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Saturday, 20 October 2018

‘Murder at the Bayswater Bicycle Club’ by Linda Stratmann


Published by The History Press,
1 March 2018. ISBN:978-0-7509-8440-9 (PB)

The book starts with a preface, set in summer 1881, in which Morton Vance, a member of the Bayswater Bicycle Club, is riding for his life, pursued by another man, also riding a bicycle. It is a race that Vance loses and when the main story begins, in summer 1882, a man has already been tried and executed for Vance’s murder. However, the man who was found guilty of the murder was not the person who had pursued Vance, indeed the official reports reveal that nobody even knows that he was being chased. The man who had been sent to the gallows for the crime was Sam Linnet, an illiterate pig farmer who had a grudge against bicyclists since a collision between a bicycle and farm cart had lamed his son.

Frances Doughty is a successful and respected investigator who occasionally undertakes work for the British Government. When Frances meets her contact from the government, she is told that they suspect that members of the Bayswater Bicycle Club may be using their swift and silent mode of transport to carry secret messages and stolen documents to anti-government agents. Frances’ latest mission is to join the club for the social activities deemed appropriate for a lady and keep watch for anything suspicious. She is told that if she meets a man named Gideon she can regard him as an ally. When Frances asks if she will need to learn to ride a bicycle, the government official is dismissive, because a lady would never think of doing anything so unbecoming as attempting to ride a bicycle, nor would their long skirts allow them to do so.

Frances infiltrates the club with the aid of her friend, Cyril Garton, a keen bicyclist, but because she is unwilling to be hampered by female attire, she dresses as a young man and passes herself off as Cyril’s cousin. Frances is aware that this is a risky thing to do, as discovery could result in the loss of her reputation and even criminal prosecution for fraud, but she is determined to learn to ride a bicycle. The popular bicycles of the time are the ones that are known today as the penny farthing. At first Frances finds it difficult to ride the high bicycle, but she masters the art and soon finds the exercise very exhilarating. To avoid the continual risk of wearing male garments, Frances purchases an expensive split skirt that looks like an ordinary skirt but allows her far greater freedom of movement and this investment soon proves its worth.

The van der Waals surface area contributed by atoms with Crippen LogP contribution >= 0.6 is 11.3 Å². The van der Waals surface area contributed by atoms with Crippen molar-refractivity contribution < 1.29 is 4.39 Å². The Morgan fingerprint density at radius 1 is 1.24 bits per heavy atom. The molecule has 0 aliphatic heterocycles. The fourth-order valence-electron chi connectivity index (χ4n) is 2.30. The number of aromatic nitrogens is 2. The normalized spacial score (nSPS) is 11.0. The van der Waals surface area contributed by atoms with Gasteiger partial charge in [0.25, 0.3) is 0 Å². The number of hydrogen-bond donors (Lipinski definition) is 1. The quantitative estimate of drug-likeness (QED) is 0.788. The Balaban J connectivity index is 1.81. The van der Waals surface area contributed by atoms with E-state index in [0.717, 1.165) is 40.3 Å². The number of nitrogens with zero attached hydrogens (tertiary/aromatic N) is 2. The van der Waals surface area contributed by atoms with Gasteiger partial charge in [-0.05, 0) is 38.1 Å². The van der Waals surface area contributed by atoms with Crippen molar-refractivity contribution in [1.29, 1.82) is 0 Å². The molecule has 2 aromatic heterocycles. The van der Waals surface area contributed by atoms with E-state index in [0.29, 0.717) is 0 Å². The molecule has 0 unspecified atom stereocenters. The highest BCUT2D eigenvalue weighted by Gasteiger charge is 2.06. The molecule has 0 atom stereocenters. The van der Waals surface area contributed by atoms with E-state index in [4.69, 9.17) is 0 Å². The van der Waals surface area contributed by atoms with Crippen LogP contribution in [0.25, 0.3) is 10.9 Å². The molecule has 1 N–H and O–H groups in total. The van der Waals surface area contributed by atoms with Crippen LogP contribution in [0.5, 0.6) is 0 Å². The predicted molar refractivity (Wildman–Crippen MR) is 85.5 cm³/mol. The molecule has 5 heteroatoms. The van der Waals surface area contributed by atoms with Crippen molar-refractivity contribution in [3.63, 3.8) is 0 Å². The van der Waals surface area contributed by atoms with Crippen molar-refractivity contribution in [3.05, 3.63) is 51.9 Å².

Frances discovers that the Bayswater Bicycle Club has many noteworthy members. The patron of the club is Sir Hugo Daffin, an eccentric old gentleman who devotes his life to inventing new adaptions and improvements to the bicycle, most of which are unsuccessful. Surprisingly, he has taken as his assistant Jack Linnet, the son of the man executed for murdering Morton Vance.

The investigation comes to a head when Frances attends the bicycle club’s annual summer meeting, accompanied by Cyril, her friend and assistant, Sarah, and a group of friends who have assisted her in previous cases. In a day filled with intrigue and violence, Frances is confronted by several different crimes and has to act swiftly and decisively in order to apprehend the guilty and clear the innocent, as well as renewing her acquaintanceship with the mysterious government agent who calls himself Gideon.

Murder at the Bayswater Bicycle Club is the eighth in the series featuring Frances Doughty, but it works well as a standalone novel, with the relevant backstory and series characters skilfully interwoven. It is a time of great change for Frances and those around her and this is explored without slowing the pace of the story. The characterisation is excellent, the main characters are engaging, and the plot is complex but clear. The historical background is impeccable, and it is pleasant to feel that any details of the Victorian period that Linda Stratmann provides are totally reliable. All the Frances Doughty books are fascinating, and Murder at the Bayswater Bicycle Club is a page turner. Recommended.
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Reviewer: Carol Westron

Linda Stratmann was born in Leicester in 1948 and first started scribbling stories and poems at the age of six. She became interested in true crime when watching Edgar Lustgarten on TV in the 1950s. Linda attended Wyggeston Girls Grammar School, trained to be a chemist’s dispenser, and later studied at Newcastle University where she obtained a first in Psychology. She then spent 27 years in the civil service before leaving to devote her time to writing. Linda loves spending time in libraries and archives and really enjoys giving talks on her subject.


  
Carol Westron is a successful short story writer and a Creative Writing teacher.  She is the moderator for the cosy/historical crime panel, The Deadly Dames. 
Her crime novels are set both in contemporary and Victorian times.  The Terminal Velocity of Cats the first in her Scene of Crimes novels, was published July 2013. Carol recently gave an interview to Mystery People. To read the interview click on the link below.


To read a review of Carol latest book Strangers and Angels click on the title.







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